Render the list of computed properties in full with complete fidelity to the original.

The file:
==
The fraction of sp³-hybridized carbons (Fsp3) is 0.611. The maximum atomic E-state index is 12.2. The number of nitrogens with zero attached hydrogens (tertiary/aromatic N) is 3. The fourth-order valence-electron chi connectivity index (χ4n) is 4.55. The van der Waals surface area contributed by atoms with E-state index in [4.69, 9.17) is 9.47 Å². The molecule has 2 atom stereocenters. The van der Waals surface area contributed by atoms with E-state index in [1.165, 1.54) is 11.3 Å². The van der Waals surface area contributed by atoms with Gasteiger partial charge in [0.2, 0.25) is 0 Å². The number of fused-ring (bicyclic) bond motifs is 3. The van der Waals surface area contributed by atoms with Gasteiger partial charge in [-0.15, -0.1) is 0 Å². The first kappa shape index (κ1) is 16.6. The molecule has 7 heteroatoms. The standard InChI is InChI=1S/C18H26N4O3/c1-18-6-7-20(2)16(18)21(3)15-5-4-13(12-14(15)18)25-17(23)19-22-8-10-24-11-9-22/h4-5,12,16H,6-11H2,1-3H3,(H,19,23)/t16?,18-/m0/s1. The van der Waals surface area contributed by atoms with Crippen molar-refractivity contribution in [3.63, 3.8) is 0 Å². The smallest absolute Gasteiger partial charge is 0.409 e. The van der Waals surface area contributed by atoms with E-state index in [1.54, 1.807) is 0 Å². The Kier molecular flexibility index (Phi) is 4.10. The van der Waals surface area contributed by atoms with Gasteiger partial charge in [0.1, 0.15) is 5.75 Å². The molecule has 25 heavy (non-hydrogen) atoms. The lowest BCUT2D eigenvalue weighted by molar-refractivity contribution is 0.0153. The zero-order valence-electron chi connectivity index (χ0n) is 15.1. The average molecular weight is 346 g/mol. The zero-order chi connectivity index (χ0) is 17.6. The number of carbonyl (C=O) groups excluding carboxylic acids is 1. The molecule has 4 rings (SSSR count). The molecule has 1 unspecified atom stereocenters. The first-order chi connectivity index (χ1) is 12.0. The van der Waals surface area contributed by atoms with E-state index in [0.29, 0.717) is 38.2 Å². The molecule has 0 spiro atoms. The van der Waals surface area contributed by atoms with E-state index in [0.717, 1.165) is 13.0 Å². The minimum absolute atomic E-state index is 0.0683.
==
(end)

The fraction of sp³-hybridized carbons (Fsp3) is 0.611. The maximum atomic E-state index is 12.2. The number of nitrogens with zero attached hydrogens (tertiary/aromatic N) is 3. The fourth-order valence-electron chi connectivity index (χ4n) is 4.55. The van der Waals surface area contributed by atoms with E-state index in [4.69, 9.17) is 9.47 Å². The molecule has 2 atom stereocenters. The van der Waals surface area contributed by atoms with E-state index in [1.165, 1.54) is 11.3 Å². The van der Waals surface area contributed by atoms with Gasteiger partial charge in [0.2, 0.25) is 0 Å². The number of fused-ring (bicyclic) bond motifs is 3. The van der Waals surface area contributed by atoms with Gasteiger partial charge in [-0.15, -0.1) is 0 Å². The first kappa shape index (κ1) is 16.6. The molecule has 7 heteroatoms. The standard InChI is InChI=1S/C18H26N4O3/c1-18-6-7-20(2)16(18)21(3)15-5-4-13(12-14(15)18)25-17(23)19-22-8-10-24-11-9-22/h4-5,12,16H,6-11H2,1-3H3,(H,19,23)/t16?,18-/m0/s1. The van der Waals surface area contributed by atoms with Crippen molar-refractivity contribution in [3.63, 3.8) is 0 Å². The smallest absolute Gasteiger partial charge is 0.409 e. The van der Waals surface area contributed by atoms with E-state index in [1.54, 1.807) is 0 Å². The Kier molecular flexibility index (Phi) is 4.10. The van der Waals surface area contributed by atoms with Gasteiger partial charge in [0.1, 0.15) is 5.75 Å². The molecule has 25 heavy (non-hydrogen) atoms. The lowest BCUT2D eigenvalue weighted by molar-refractivity contribution is 0.0153. The zero-order valence-electron chi connectivity index (χ0n) is 15.1. The average molecular weight is 346 g/mol. The zero-order chi connectivity index (χ0) is 17.6. The number of carbonyl (C=O) groups excluding carboxylic acids is 1. The molecule has 4 rings (SSSR count). The molecule has 1 unspecified atom stereocenters. The first-order chi connectivity index (χ1) is 12.0. The van der Waals surface area contributed by atoms with E-state index in [0.29, 0.717) is 38.2 Å². The molecule has 0 spiro atoms. The van der Waals surface area contributed by atoms with E-state index in [0.717, 1.165) is 13.0 Å². The minimum absolute atomic E-state index is 0.0683.